The woman who made the original child sexual abuse allegation against Sergeant Maurice McCabe has told the Disclosures Tribunal she was fed up with hearing him described as an honourable man and that is why she decided to give an interview to journalist Paul Williams about him.

Ms D said she had a personal grievance against Sgt McCabe and she wanted people to know that he was not a saint, so she talked to Mr Williams.

In 2006, Ms D made a complaint that he had inappropriately touched her during a game of hide-and-seek in Sgt McCabe's house in 1998.

The Director of Public Prosecutions dismissed the allegation.

In 2013 Ms D returned to counselling as she said she was upset and agitated at seeing Sgt McCabe being covered in media as a garda whistleblower.

Ms D said she never told the counsellor anything different during that meeting from the report she had made to gardaí in 2006.

However, the counsellor made an error when she referred the allegation to Tusla and incorrectly inflated the allegation to a more serious one.

Ms D spoke to Mr Williams in March 2014 and he ran two stories, which did not identify Ms D or Sgt McCabe, in April.

Mr Williams also suggested that Ms D could refer the case to the Garda Síochána Ombudsman Commission and he arranged for her to meet Fianna Fáil leader Micheál Martin and then Fine Gael TD Alan Shatter.

Under questioning from lawyers for the garda, Ms D said she had made the original complaint to gardaí and it was not her father who did so.

She said she had confided in a friend and a cousin. She also had explained to a college lecturer why she had to leave a class.

She also said the allegation was known around Bailieborough and Virginia and they were small towns where people talk and it was known.

Ms D’s father later told the tribunal that a Detective Superintendent suggested Mr Williams to him as a journalist who might report her concerns.

Mr D said Det Superintendent John O'Reilly was an old friend who asked him if his daughter would talk to Mr Williams. 

Mr D said that when he asked her, she agreed.

Mr D said he just facilitated the meeting and he did not tell his daughter what to say.

He said he was not involved in a campaign to discredit Sgt McCabe and his only concern was for his daughter. 

He said she was very angry and very upset as she felt Sgt McCabe was being held up as a hero.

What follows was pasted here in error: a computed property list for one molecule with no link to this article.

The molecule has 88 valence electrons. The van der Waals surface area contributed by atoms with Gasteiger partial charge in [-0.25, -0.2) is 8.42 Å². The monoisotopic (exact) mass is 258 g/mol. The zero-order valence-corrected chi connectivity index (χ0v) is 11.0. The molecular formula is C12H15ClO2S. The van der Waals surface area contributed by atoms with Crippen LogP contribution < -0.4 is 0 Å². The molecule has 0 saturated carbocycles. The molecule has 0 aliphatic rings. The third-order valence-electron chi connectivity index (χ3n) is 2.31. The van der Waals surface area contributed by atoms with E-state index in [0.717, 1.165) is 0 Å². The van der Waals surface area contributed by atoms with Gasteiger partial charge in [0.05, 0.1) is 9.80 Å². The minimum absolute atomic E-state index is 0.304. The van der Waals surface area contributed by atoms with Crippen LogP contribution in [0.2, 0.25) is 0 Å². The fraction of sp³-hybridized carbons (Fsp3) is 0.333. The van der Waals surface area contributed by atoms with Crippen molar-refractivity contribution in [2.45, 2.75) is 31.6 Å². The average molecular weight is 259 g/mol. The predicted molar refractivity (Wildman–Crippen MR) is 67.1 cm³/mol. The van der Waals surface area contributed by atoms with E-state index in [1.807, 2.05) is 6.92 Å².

Mr D also said that he was flabbergasted at what he saw as an implication that his daughter was motivated by "petty revenge" because he had been disciplined by An Garda Síochána after a complaint made by Sgt McCabe.

Mr D also said that in February 2017, the night before RTÉ aired a Prime Time programme, journalist Katie Hannon sent him a handwritten letter which arrived at 10.30pm or 11pm. 

He said he felt that the whole tone of the letter was that his daughter was motivated by petty revenge and he was flabbergasted.

Under questioning from Michael McDowell, SC for Sgt McCabe, he agreed that he and Sgt McCabe were not the best of friends. 

He confirmed that he had been disciplined following a complaint raised by Sgt McCabe and he said it was his own fault.

Mr D also said that he was at work in Bailieborough Garda Station in May 2014 when Supt Leo McGinn showed him a referral from Tusla which concerned his daughter. 

He said he almost collapsed and was absolutely reeling when he saw the seriousness of the sexual abuse allegation contained in it.

He said he was later told by Supt McGinn that a new corrected referral had been sent in.

He presumed it would be fixed and he could not conceive it would not be fixed.

Mr D was also asked how some journalists might have found out the family's identity and called to the house. 

He said the original allegation was "an open secret in the guards".

He said they considered instituting civil proceedings against Sgt McCabe and they discussed it in 2007 but they decided against it.

Under questioning from lawyers for An Garda Síochána, he said  Det Supt O'Reilly was not part of any smear campaign. 

He also said that no journalist had ever told him that they had been negatively briefed by senior gardaí.

Under later questioning, he said he would have assumed that senior gardaí knew about the original 2006 allegation.